Published Online: September 21, 2016
The ideal age to introduce egg into an infant’s diet has been debated for the past two decades as egg allergy is one of the most common food allergies affecting young children. The Starting Time of Egg Protein (STEP) trial was designed to find out if egg allergy in infancy can be prevented by infants regularly eating egg from four to six months of age.
In a recent article published in The Journal of Allergy and Clinical Immunology (JACI), Palmer and colleagues studied 820 infants without eczema at study entry but all infants had a family history of allergy (atopic mothers). Each infant in this STEP trial was randomly assigned to one of two groups. One group (egg introduction) of 407 infants were introduced to egg containing powder from 4-6 months of age which was mixed into their solid foods daily. The other group (egg avoidance) of 413 infants were introduced to a colour-matched rice based (egg-free) powder also from 4-6 months of age. All families were asked to follow an egg-free diet for their infant until 10 months of age. Cooked egg was introduced to both groups of infants from 10 months of age when the study powder use was ceased. At 12 months of age, the infants had a medically observed pasteurized raw egg challenge to determine which infants had developed an egg allergy.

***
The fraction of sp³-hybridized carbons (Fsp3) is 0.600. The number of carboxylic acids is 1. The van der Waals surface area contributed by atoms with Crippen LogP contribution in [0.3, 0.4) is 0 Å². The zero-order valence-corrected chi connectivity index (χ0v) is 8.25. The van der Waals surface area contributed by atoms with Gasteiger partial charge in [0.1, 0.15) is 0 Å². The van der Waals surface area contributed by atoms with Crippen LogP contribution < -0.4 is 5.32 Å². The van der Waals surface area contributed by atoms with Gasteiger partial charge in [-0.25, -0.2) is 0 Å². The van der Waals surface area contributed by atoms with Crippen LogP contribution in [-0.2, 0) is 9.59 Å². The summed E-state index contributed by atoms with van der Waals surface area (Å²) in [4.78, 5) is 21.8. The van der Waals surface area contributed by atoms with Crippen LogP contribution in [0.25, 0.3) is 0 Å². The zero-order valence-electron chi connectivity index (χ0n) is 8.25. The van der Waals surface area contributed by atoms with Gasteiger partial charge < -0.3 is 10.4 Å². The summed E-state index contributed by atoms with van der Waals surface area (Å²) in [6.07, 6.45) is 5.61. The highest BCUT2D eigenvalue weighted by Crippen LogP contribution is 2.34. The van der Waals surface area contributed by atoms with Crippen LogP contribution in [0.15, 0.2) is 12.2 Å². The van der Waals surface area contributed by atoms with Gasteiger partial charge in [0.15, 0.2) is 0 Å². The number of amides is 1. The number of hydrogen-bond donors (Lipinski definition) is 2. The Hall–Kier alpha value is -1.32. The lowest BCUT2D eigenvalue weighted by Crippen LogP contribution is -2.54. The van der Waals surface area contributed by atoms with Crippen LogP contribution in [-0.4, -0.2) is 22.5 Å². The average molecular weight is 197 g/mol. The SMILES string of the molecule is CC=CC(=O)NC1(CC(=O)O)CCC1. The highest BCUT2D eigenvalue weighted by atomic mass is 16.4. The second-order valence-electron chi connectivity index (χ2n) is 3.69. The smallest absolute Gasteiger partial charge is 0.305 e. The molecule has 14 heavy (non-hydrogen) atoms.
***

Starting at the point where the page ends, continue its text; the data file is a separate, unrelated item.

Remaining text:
The authors found that feeding egg to infants between 4-6 and 10 months of age had no substantial effect on egg allergy in the first year. Overall, 7% of infants in the group that were given the egg powder developed an egg allergy by 12 months of age compared with 10% of the infants given the egg-free powder. Whether the infants were breastfeeding had no effect on the results. Likewise feeding egg from 4-6 months of age did not affect whether the infants became sensitised to peanuts or other allergens, developed eczema or had a wheeze.
In summary, for infants without eczema symptoms, regular egg eaten in solid foods from 4-6 months of age does not substantially alter the risk of egg allergy by 1 year of age.
The Journal of Allergy and Clinical Immunology (JACI) is an official scientific journal of the AAAAI, and is the most-cited journal in the field of allergy and clinical immunology.